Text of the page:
This guide is only for CCPA informational purposes. This info is NOT legal advice. Work with legal and other professional counsel to determine how CCPA affects you.
Are you currently advertising online to California residents? If so, be careful!
With laws and certain limits present in Facebook ads, measurement and tracking capabilities will not be available completely, meaning you may not actually receive reports on all the conversions you’re getting in California.
In anticipation of CCPA, we here at WebMechanix met with Facebook, and we spoke in-depth about exactly how CCPA impacts our clients. As of July 1st, conversion data from users in California is no longer reporting in Facebook.
To get this data, you have to hit “End transition period now” in the Facebook Events Manager. To do this, navigate to the Data Sources tab, select your event source, and then select Settings. From here, you’ll see something like the screenshot below. Select “End transition period now”, and then hit “Save” (you also have the option of waiting until October, in the meantime).
In a few different ways, we asked Facebook if we could simply just enable every single account, but their response was always the same: “We are not lawyers and cannot advise on that.” But what they did say is that, when it comes to CCPA, we should place as much of the responsibility on our clients as possible.
Here are a few things you should consider:
- Confirm that you are compliant with CCPA. If you are compliant, then on Facebook, you should toggle “ON” the use of full data by ending the transition period now.
- Consider the percent of conversions you get from California. If it’s 10% or higher, you might want to think about breaking the state out as its own campaign, and optimizing toward something that is Facebook’s data and avoiding pixel data (e.g., use link clicks instead of conversions). Without doing this, conversion-focused campaigns will soon begin optimizing away from California, as a result of poor cost-per-acquisition caused by CCPA-protected data. You can use Google Analytics — which is (to the best of our knowledge), currently unaffected by CCPA — to measure performance.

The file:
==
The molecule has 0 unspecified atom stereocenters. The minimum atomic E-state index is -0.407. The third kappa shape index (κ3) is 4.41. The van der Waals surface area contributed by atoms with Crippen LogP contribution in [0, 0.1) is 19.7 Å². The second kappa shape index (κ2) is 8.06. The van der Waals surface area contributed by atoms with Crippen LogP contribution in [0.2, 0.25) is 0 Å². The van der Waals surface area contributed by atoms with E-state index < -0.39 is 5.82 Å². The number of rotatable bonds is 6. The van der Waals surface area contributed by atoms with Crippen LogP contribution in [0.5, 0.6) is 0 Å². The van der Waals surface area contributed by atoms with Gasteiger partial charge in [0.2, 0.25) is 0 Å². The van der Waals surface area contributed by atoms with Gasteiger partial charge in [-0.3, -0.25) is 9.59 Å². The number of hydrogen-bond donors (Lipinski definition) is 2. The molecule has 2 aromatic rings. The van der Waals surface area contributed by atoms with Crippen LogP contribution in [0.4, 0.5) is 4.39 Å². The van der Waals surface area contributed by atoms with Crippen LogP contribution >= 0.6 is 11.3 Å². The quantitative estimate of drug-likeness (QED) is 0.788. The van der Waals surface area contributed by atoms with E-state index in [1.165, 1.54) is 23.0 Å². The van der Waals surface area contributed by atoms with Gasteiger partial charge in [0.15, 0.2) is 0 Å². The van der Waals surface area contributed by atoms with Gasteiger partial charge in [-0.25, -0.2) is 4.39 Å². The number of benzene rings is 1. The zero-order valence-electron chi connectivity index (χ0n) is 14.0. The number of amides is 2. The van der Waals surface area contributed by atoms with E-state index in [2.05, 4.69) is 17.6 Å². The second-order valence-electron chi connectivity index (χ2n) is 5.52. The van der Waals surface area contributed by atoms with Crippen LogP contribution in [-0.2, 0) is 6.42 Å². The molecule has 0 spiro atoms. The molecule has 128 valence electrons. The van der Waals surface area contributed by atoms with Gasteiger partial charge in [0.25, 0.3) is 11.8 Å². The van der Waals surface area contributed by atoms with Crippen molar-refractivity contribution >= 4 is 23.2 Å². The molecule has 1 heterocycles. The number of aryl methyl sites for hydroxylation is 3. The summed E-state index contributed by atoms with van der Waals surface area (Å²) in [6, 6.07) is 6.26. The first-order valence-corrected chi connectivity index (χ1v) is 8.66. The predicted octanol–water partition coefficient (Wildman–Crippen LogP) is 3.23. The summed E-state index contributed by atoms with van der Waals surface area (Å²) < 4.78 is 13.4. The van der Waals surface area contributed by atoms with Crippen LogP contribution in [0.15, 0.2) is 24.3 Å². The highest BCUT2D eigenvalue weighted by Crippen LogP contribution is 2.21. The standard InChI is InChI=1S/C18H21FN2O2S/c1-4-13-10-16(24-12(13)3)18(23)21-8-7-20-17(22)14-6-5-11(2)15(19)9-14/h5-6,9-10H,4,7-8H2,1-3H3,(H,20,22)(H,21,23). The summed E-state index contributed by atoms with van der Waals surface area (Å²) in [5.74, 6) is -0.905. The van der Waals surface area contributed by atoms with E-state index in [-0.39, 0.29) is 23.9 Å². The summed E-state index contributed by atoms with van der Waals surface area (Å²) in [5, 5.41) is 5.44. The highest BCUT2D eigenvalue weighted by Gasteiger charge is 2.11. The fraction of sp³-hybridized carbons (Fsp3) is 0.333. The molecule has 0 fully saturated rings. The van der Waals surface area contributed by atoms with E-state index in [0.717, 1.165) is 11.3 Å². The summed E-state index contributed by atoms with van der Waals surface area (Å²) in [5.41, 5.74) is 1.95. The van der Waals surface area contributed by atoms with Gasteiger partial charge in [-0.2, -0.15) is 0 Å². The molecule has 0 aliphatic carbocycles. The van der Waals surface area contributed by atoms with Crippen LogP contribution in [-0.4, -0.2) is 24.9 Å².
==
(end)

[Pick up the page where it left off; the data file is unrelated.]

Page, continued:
- If the Facebook data is important for you (which it should be, for anyone who has significant business in California), make sure that you end the transition.
If you are currently NOT marketing in California, then this shouldn’t apply to you.
WebMechanix highly recommends running an analysis that compares your campaign performance in California against the performance of the rest of your geotargeting. If you’ve not yet taken action, you may see similar results as the below account. This doesn’t necessarily mean conversions have not taken place, but it does mean they are not being reported. Consequently, automated bid strategies focused on conversions will automatically optimize away from California.
In the chart above, what we’ve done is break out California’s conversions day-by-day. Notice how the conversions drop to zero after Facebook’s implementation of CCPA.
Different analytics platforms handle CCPA differently, of course. Google Analytics is doing everything on its own — putting the onus on the developer to handle proper tracking and reporting. The ad platforms likely have more automatic exclusions, if a certain setting is checked.
CCPA will apply to businesses around the world, if they exceed one of the following three thresholds:
- have annual gross revenues of $25 million;
- annually buy, sell, receive or share the personal information of 50,000 or more consumers, households or devices for commercial purposes;
- derive 50% or more of their annual revenues from selling consumers’ personal information.
Under CCPA, any transfer of “data” is considered a “sale”. Monetary exchange does not need to occur, in order to classify the transfer as a sale; however, the above-listed CCPA policies enacted by Facebook affect all the ad accounts marketing in California, regardless of size.